PW: Who the Hell's in It feels somewhat like a memoir.

I decided to make it very personal when I thought about including a chapter on Dorothy [Stratten]. I thought better of it, because I felt it would be too distracting. But the idea of making the book more personal stuck. Actors are personal, acting is personal to me.

Have you contemplated writing a straight memoir?

I may at some point, but not right now. I've thought about doing another book about actors that would focus on my contemporaries: a chapter on Streisand, Cher, Burt Reynolds, Ryan O'Neal, other people that I've worked with. But that would be even more of a memoir, and so many of them are still alive, I don't know exactly if I want to tell the truth.

The generosity and support you received from other actors, even early in your career, is impressive.

Even when I met them as a journalist, I had already acted and directed theater, so I was never strictly a journalist, and maybe it was easier to get to a certain level of trust. They knew I was in the business as opposed to just writing about it. I think they also were flattered that I knew a lot about their work.

Even legendary figures come across in an intimate way.

I was very fortunate that I met these people when I was young and had an affinity for older people, probably because my father was much older than my mother. But now it's like a whole world of mine has gone, because so many of them have died. It's a weird feeling to be talking about people who have died all the time; it's not that usual for somebody my age, so it feels awkward and strange at times, like I'm not completely part of the present. I do impressions on the set, and they get a laugh, but I'm also doing them as a way of channeling those old friends, keeping them alive for me.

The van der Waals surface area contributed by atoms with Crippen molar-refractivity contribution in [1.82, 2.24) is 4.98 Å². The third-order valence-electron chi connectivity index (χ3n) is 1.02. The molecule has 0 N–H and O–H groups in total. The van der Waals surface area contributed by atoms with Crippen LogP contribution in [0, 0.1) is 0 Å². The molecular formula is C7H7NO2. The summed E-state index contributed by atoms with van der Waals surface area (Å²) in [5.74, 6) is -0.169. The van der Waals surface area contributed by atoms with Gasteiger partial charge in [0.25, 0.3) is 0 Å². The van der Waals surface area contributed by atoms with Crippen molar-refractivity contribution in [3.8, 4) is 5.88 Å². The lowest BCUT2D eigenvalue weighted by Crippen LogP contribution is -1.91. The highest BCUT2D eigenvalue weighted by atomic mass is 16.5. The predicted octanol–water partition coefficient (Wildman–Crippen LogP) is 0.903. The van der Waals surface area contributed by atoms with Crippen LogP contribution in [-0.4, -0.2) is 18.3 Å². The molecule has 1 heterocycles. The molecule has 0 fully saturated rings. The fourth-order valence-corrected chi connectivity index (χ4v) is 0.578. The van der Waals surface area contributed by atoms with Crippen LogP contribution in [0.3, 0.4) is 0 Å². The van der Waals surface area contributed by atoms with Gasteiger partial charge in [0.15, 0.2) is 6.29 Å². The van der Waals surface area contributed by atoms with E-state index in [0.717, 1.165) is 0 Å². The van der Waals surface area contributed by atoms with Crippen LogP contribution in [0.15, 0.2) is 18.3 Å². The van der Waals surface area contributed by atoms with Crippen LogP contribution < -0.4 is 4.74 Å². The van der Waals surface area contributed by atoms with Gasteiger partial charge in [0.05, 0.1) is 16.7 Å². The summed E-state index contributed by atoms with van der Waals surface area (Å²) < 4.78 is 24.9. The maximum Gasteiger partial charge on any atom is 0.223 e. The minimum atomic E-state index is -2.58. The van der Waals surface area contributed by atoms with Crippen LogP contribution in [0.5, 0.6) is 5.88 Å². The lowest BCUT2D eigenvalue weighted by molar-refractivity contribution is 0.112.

Some of the best stories are about the films that never got made, like your original plan with Larry McMurtry to make Lonesome Dove in the 1970s [before it appeared as a book in the 1980s].

I remember acting it out with John Wayne, Jimmy Stewart and Henry Fonda; the stuff was so funny, the dialogue was so brilliant. It was so sad that that didn't work out. The truth is that John Ford sensed that it was going to be too good, and he talked Duke out of it. Once Duke was out, that was it. But ideas like that, or the picture I planned with Frank Sinatra, I couldn't have told you then what I was doing, but I was doing what Hollywood had always done during its most successful period—building vehicles around particular personalities.

You write that younger film actors often don't know much about their predecessors.

It's shocking. It's as if you were a theater person and you had movies of Sarah Bernhardt or Henry Irving and you just ignored them. When I did any research in the 1960s and '70s, all I had was what I could catch on TV or at a revival house. It's scandalous to me that all these films are available now and nobody seems to give a shit. Well, that's not entirely true; DVD sales are huge. But they do have trouble moving the older titles.